Sculpting brush quality issues

Question Sculpting

I’m trying to add details to a model that will be 3D printed and I’m using a 4k alpha brush but it’s too pixelated unless I use 10’s of millions of polygons. Is that right?

ie with the back of Suzanne’s head as a test, I’ve used a Multires modifier at Sculpt level 6 (2 million polygons), then 7 (8 million polygons), then 8 (32 million polygons).


Do I really need that many polygons to get the detail quality I’m after or am I missing something?

Thanks in advance.

  • Martin Bergwerf replied

    Hi Ross, you do need a lot of polygons, but the back of Suzanne's head doesn't have high density to begin with. You'd have to retopologize Suzanne first, to get an even Topology. It's not so much the total amount of polygons, as it is the mesh density in the area you are sculpting on.

    As comparison, my Human Head had about 15 million Faces for the fine details (pores and wrinkles), but that's a whole buste, with even topology.

    Also, if it's going to be 3D printed, think of the resolution of the print.

  • Omar Domenech replied

    Yes, there's no way around that, if you want that very crisp detail, you're going to need lots and lots of polygons. That's the limitation and it's why people use textures like bump and normal maps instead. And it's why a software like ZBrush is held with great regard, people go crazy with millions and million of polygons in it.

  • Shawn Blanch(blanchsb) replied

    rfranks I totally agree with Martin. Consider the ability of your 3D printer to print the level of detail that you need. If your printer can get really detailed then go as high as you need to on the poly counts (as high as your PC can handle). I typically need above 2 million polygons on damage brushes like the one you are using. But I don't typically go above 10-15 million or my PC starts to hate me.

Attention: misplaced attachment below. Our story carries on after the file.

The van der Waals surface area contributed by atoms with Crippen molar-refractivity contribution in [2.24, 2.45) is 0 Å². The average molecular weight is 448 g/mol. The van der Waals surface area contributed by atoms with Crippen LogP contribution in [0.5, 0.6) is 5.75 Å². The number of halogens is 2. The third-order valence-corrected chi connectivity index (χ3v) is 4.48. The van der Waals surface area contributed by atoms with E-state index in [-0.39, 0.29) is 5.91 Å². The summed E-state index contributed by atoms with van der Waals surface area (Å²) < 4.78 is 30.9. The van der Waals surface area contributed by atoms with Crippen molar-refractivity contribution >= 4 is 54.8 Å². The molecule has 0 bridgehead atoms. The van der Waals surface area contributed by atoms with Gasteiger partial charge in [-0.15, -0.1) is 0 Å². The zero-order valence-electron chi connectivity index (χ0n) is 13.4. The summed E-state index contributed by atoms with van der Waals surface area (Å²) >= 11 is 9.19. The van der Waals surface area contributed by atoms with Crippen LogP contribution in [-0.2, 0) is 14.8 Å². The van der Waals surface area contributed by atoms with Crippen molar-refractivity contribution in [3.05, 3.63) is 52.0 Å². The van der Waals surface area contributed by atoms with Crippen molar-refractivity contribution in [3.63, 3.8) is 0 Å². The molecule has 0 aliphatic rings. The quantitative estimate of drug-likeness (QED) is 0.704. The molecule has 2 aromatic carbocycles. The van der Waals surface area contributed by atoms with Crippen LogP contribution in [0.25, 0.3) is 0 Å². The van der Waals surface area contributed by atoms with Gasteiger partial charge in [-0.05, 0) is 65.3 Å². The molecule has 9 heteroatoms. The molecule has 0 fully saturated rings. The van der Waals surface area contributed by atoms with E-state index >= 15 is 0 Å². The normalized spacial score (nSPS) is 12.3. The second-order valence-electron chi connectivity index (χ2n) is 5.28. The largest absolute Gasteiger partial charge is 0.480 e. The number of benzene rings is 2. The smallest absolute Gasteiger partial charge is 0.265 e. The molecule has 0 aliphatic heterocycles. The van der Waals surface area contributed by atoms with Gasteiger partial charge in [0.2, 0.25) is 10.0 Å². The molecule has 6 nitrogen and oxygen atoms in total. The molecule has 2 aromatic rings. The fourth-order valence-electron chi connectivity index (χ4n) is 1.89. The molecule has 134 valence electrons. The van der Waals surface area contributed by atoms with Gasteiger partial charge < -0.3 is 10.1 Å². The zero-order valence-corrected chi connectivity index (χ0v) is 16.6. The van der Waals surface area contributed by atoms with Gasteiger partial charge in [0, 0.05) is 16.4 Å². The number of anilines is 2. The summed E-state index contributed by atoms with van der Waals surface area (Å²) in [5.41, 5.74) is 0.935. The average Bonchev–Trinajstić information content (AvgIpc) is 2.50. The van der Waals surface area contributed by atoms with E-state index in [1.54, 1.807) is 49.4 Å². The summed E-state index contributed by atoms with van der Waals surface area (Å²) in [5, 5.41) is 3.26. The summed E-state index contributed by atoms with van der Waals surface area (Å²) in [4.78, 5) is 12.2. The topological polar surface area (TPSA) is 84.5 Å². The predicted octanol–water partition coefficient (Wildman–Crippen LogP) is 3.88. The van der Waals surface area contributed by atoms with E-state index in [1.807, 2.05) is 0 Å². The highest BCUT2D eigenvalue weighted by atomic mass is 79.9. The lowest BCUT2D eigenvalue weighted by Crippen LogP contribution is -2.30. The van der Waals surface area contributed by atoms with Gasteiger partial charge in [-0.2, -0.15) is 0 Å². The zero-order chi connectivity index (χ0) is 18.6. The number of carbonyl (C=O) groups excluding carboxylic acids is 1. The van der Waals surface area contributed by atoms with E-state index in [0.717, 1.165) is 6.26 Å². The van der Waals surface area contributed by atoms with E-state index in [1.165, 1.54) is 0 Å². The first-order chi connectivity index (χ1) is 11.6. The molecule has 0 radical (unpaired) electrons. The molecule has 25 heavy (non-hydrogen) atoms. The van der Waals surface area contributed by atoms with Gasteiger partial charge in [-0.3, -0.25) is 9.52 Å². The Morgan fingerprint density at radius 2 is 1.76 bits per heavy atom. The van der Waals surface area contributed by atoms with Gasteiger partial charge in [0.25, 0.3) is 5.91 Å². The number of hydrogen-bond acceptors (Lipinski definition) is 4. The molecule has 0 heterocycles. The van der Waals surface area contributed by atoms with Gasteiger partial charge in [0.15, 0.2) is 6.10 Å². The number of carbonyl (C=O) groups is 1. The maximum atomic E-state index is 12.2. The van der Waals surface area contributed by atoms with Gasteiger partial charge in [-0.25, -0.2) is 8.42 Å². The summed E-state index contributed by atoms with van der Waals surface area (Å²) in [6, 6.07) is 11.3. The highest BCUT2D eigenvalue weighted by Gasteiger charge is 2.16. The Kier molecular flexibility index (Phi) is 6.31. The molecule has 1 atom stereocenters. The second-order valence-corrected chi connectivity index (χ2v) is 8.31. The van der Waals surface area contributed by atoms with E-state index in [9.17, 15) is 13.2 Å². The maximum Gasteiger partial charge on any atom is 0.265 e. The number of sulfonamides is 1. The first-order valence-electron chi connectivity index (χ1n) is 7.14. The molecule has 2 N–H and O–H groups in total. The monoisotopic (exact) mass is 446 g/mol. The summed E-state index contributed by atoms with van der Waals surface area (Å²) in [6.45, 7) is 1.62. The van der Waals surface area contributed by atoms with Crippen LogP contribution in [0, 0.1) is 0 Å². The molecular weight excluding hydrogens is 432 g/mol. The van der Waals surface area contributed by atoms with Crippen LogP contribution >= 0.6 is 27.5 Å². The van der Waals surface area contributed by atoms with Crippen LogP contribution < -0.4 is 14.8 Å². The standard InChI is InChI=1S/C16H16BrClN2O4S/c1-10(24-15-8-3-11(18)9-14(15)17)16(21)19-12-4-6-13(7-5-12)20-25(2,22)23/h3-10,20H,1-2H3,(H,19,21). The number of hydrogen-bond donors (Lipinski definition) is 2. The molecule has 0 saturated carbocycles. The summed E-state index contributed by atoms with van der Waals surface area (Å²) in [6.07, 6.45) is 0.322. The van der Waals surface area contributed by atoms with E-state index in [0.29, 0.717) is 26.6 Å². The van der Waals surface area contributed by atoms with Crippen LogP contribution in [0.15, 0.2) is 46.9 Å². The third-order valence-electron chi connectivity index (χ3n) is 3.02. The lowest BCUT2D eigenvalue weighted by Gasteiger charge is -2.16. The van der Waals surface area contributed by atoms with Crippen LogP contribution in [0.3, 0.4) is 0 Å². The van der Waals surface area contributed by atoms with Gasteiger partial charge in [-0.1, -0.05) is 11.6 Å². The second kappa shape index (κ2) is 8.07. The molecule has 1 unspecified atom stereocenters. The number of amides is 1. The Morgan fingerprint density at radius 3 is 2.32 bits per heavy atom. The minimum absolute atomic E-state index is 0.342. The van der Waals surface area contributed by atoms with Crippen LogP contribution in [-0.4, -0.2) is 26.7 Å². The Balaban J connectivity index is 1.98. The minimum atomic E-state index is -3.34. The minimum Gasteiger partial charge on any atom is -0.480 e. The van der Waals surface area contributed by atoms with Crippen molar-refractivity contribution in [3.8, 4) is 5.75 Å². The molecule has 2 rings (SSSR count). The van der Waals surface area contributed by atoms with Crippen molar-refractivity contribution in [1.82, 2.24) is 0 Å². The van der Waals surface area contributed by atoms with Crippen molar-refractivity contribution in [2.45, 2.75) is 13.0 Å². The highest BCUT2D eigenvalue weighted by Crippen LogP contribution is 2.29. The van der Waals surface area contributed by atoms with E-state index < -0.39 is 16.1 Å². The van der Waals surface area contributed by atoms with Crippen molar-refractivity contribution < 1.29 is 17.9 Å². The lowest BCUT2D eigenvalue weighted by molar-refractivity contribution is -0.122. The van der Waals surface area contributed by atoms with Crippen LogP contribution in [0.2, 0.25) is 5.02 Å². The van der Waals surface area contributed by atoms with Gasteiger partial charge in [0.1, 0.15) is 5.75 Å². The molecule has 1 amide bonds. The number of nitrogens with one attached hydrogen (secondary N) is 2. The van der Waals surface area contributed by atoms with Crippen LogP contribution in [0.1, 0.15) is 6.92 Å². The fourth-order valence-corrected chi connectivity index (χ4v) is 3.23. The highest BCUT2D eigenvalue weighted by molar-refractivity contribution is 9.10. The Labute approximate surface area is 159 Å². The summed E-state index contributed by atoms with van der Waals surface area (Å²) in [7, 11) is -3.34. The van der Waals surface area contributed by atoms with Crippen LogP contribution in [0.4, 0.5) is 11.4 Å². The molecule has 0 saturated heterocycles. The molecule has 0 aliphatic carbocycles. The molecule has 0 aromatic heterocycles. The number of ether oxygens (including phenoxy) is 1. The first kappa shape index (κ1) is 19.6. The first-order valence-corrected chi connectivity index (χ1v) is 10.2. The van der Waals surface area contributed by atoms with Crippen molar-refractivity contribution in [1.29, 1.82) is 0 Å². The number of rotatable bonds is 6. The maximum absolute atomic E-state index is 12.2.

• coyo (coyohti) replied

    Like others have said, yes, you need that many polys to get a high level of detail. I bought into ZBrush in order to achieve that level for 3D printing. My printer (4k SLA) can handle some pretty high level of detail even before I'd have to start adjusting layer height to smooth the surface more. That said, once I start painting a printed model a lot of that fine detail just disappears, even under an airbrushed primer.

    Consider the end goal. A good example to look at are Lord of the Print miniatures. Absolutely gorgeous sculpts in their promo renders...but all that fine detail gets lost when painted. If one were using a filament printer or printing at an increased layer height with resin that detail would be lost in the print stage. If one wanted to sand the model beforehand, again, that detail would begin to get lost.

    So I've gone back to Blender for most of my sculpting. While ZBrush has some tools I like, like their remesher, Blender (for me) is just an overall easier piece of software to use.

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  • Ross Franks(rfranks) replied

    Thanks for all your replies guys, I went with Dynotopo and it came out alright on my 4k resin printer, I know on a 6k or an 8k it would be even better and I’m trying to future proof it too.

    Thanks again.


  • Omar Domenech replied

    Turned out great if you ask me. That's a cool model. Thanks for sharing your results.